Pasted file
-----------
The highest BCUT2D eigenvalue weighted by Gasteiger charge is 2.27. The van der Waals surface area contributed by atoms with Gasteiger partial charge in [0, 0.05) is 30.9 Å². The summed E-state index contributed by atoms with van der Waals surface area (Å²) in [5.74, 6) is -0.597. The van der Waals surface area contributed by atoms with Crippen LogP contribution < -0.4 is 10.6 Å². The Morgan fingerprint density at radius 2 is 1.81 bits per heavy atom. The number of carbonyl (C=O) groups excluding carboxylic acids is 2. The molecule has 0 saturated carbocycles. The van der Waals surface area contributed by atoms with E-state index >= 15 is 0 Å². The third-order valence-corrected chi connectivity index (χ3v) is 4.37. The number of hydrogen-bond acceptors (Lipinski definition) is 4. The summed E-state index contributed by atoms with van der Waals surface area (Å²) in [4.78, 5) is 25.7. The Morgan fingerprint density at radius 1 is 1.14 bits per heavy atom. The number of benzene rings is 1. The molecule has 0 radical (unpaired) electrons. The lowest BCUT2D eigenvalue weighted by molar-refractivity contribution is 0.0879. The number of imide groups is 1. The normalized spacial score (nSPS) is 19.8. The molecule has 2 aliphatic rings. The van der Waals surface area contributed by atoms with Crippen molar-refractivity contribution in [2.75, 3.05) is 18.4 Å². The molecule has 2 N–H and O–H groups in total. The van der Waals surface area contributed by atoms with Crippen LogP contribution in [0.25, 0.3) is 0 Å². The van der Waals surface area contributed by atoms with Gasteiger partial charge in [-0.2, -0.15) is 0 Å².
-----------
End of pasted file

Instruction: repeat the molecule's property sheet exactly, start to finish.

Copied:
The highest BCUT2D eigenvalue weighted by Gasteiger charge is 2.27. The van der Waals surface area contributed by atoms with Gasteiger partial charge in [0, 0.05) is 30.9 Å². The summed E-state index contributed by atoms with van der Waals surface area (Å²) in [5.74, 6) is -0.597. The van der Waals surface area contributed by atoms with Crippen LogP contribution < -0.4 is 10.6 Å². The Morgan fingerprint density at radius 2 is 1.81 bits per heavy atom. The number of carbonyl (C=O) groups excluding carboxylic acids is 2. The molecule has 0 saturated carbocycles. The van der Waals surface area contributed by atoms with E-state index >= 15 is 0 Å². The third-order valence-corrected chi connectivity index (χ3v) is 4.37. The number of hydrogen-bond acceptors (Lipinski definition) is 4. The summed E-state index contributed by atoms with van der Waals surface area (Å²) in [4.78, 5) is 25.7. The Morgan fingerprint density at radius 1 is 1.14 bits per heavy atom. The number of benzene rings is 1. The molecule has 0 radical (unpaired) electrons. The lowest BCUT2D eigenvalue weighted by molar-refractivity contribution is 0.0879. The number of imide groups is 1. The normalized spacial score (nSPS) is 19.8. The molecule has 2 aliphatic rings. The van der Waals surface area contributed by atoms with Crippen molar-refractivity contribution in [2.75, 3.05) is 18.4 Å². The molecule has 2 N–H and O–H groups in total. The van der Waals surface area contributed by atoms with Crippen LogP contribution in [0.25, 0.3) is 0 Å². The van der Waals surface area contributed by atoms with Gasteiger partial charge in [-0.2, -0.15) is 0 Å².